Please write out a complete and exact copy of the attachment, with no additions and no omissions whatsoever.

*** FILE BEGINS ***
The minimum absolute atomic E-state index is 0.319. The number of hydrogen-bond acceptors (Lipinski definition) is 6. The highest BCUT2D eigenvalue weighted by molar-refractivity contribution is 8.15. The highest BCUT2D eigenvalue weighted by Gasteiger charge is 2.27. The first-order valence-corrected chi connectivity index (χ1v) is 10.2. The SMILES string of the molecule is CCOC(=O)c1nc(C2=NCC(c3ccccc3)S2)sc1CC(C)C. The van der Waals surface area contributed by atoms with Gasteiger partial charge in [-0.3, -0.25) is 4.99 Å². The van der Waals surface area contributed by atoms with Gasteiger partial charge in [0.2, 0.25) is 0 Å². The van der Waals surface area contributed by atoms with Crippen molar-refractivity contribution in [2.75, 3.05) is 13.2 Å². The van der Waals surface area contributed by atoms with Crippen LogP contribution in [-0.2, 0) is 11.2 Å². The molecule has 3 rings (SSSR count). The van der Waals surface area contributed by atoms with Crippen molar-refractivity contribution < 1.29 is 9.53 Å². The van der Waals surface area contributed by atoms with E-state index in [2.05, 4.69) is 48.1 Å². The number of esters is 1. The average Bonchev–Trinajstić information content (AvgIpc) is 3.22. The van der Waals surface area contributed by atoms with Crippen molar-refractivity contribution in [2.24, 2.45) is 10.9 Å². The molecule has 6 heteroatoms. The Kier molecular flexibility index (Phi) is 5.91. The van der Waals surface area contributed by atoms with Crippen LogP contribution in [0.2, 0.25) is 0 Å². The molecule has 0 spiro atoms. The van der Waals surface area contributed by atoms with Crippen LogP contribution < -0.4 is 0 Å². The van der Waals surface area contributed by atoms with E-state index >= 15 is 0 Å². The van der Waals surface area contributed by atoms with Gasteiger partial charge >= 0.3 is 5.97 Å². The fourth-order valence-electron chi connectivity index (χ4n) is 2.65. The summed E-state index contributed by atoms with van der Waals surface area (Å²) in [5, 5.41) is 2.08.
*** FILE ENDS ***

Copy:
The minimum absolute atomic E-state index is 0.319. The number of hydrogen-bond acceptors (Lipinski definition) is 6. The highest BCUT2D eigenvalue weighted by molar-refractivity contribution is 8.15. The highest BCUT2D eigenvalue weighted by Gasteiger charge is 2.27. The first-order valence-corrected chi connectivity index (χ1v) is 10.2. The SMILES string of the molecule is CCOC(=O)c1nc(C2=NCC(c3ccccc3)S2)sc1CC(C)C. The van der Waals surface area contributed by atoms with Gasteiger partial charge in [-0.3, -0.25) is 4.99 Å². The van der Waals surface area contributed by atoms with Gasteiger partial charge in [0.2, 0.25) is 0 Å². The van der Waals surface area contributed by atoms with Crippen molar-refractivity contribution in [2.75, 3.05) is 13.2 Å². The van der Waals surface area contributed by atoms with Crippen LogP contribution in [-0.2, 0) is 11.2 Å². The molecule has 3 rings (SSSR count). The van der Waals surface area contributed by atoms with Crippen molar-refractivity contribution < 1.29 is 9.53 Å². The van der Waals surface area contributed by atoms with E-state index in [2.05, 4.69) is 48.1 Å². The number of esters is 1. The average Bonchev–Trinajstić information content (AvgIpc) is 3.22. The van der Waals surface area contributed by atoms with Crippen molar-refractivity contribution in [2.24, 2.45) is 10.9 Å². The molecule has 6 heteroatoms. The Kier molecular flexibility index (Phi) is 5.91. The van der Waals surface area contributed by atoms with Crippen LogP contribution in [0.2, 0.25) is 0 Å². The molecule has 0 spiro atoms. The van der Waals surface area contributed by atoms with Crippen LogP contribution < -0.4 is 0 Å². The van der Waals surface area contributed by atoms with E-state index >= 15 is 0 Å². The van der Waals surface area contributed by atoms with Gasteiger partial charge >= 0.3 is 5.97 Å². The fourth-order valence-electron chi connectivity index (χ4n) is 2.65. The summed E-state index contributed by atoms with van der Waals surface area (Å²) in [5, 5.41) is 2.08.